Made possible by a gift from James B. Duke, the wealthiest member of the family that had underwritten Trinity College since 1890, Duke University was organized with Few as president. Few's goal was to turn Duke into a world-class institution of higher education and these early years saw the development of much of what we know as Duke University today. Drawing on extensive archival material culled over a ten-year period, Durden discusses the building of the Medical Center, the rebuilding of the School of Law, the acquisition of the Duke Forest and development of the School of Forestry, the nurturing of the Divinity School, and the enrichment of the Graduate School of Arts and Sciences.
It was also during this period, as Durden details, that such treasures as the Sarah P. Duke Gardens were created, as well as some near treasures, as seen by the failed attempt to start an art museum. Although the story of the birth of this University belongs largely to William Preston Few, other people figure prominently and are discussed at length. Alice Baldwin, who led in the establishment of the Woman's College, emerges as a fascinating figure, as do William H. Wannamaker, James B. Duke, William Hanes Ackland, Robert L. Flowers, Justin Miller, and Wilburt Cornell Davision, among others.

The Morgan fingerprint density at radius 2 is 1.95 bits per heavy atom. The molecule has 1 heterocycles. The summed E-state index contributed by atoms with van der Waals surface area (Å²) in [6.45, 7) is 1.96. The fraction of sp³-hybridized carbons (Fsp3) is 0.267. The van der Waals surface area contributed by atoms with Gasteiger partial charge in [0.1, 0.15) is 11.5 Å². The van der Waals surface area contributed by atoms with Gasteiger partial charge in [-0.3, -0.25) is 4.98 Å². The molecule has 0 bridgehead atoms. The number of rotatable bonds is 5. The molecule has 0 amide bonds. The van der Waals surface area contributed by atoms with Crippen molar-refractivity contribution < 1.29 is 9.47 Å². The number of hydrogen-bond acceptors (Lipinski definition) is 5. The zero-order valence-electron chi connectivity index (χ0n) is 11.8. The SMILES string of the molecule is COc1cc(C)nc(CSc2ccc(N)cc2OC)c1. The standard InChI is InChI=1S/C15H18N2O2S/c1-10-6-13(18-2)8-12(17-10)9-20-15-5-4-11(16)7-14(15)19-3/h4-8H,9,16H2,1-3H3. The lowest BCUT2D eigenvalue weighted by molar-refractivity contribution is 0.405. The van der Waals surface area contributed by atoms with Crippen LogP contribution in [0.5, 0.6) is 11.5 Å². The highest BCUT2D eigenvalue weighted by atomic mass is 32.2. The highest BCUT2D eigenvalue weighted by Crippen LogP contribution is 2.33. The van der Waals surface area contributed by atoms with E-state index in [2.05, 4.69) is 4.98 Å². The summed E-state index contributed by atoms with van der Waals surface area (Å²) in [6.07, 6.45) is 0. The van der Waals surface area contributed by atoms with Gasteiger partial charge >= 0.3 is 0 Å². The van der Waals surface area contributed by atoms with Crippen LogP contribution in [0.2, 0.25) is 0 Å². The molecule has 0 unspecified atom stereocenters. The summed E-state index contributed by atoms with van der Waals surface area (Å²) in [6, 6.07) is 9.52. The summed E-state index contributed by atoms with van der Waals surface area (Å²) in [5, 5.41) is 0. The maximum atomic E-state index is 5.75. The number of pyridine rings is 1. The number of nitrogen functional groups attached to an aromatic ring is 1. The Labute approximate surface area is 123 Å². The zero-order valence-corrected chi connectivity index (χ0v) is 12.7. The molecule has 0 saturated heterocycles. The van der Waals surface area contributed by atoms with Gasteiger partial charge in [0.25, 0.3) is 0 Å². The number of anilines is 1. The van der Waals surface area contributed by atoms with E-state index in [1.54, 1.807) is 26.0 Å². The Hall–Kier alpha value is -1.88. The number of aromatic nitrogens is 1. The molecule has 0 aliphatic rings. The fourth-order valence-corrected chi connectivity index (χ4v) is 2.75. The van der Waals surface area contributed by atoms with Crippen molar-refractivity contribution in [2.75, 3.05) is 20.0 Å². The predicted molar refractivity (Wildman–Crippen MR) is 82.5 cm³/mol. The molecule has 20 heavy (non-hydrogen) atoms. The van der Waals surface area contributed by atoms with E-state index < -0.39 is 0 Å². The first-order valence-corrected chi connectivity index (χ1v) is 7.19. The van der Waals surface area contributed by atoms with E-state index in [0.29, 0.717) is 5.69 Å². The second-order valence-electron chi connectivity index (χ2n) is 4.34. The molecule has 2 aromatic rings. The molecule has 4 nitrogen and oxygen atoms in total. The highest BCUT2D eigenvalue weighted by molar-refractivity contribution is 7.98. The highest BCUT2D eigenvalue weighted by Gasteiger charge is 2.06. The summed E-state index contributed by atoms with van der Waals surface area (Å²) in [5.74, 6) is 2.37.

Although impressive growth occurred in Duke's formative years, tensions also arose. The need to strike an institutional balance between the twin demands of teaching and research, of regional versus national status, combined with continual shortages of funds, created occasional obstacles. The problem of two sets of trustees, one for the university and another for the Duke Endowment, loomed largest of all. As Few himself said, during these early years Duke successfully embarked on a long journey, for it was not until after World War II that Duke University consolidated the growth begun in the inter-war years.
An important contribution to the history of Southern higher education as well as to Duke University, this book will be of great interest to historians, alumni, and friends of Duke University alike.
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About the Author
Robert F. Durden is Professor of History Emeritus at Duke University.
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The Launching of Duke University, 1924â"1949
By Robert F. Durden
Duke University PressCopyright © 1993 Duke University Press
All rights reserved.
The Origins of the University Idea at Trinity College
* * *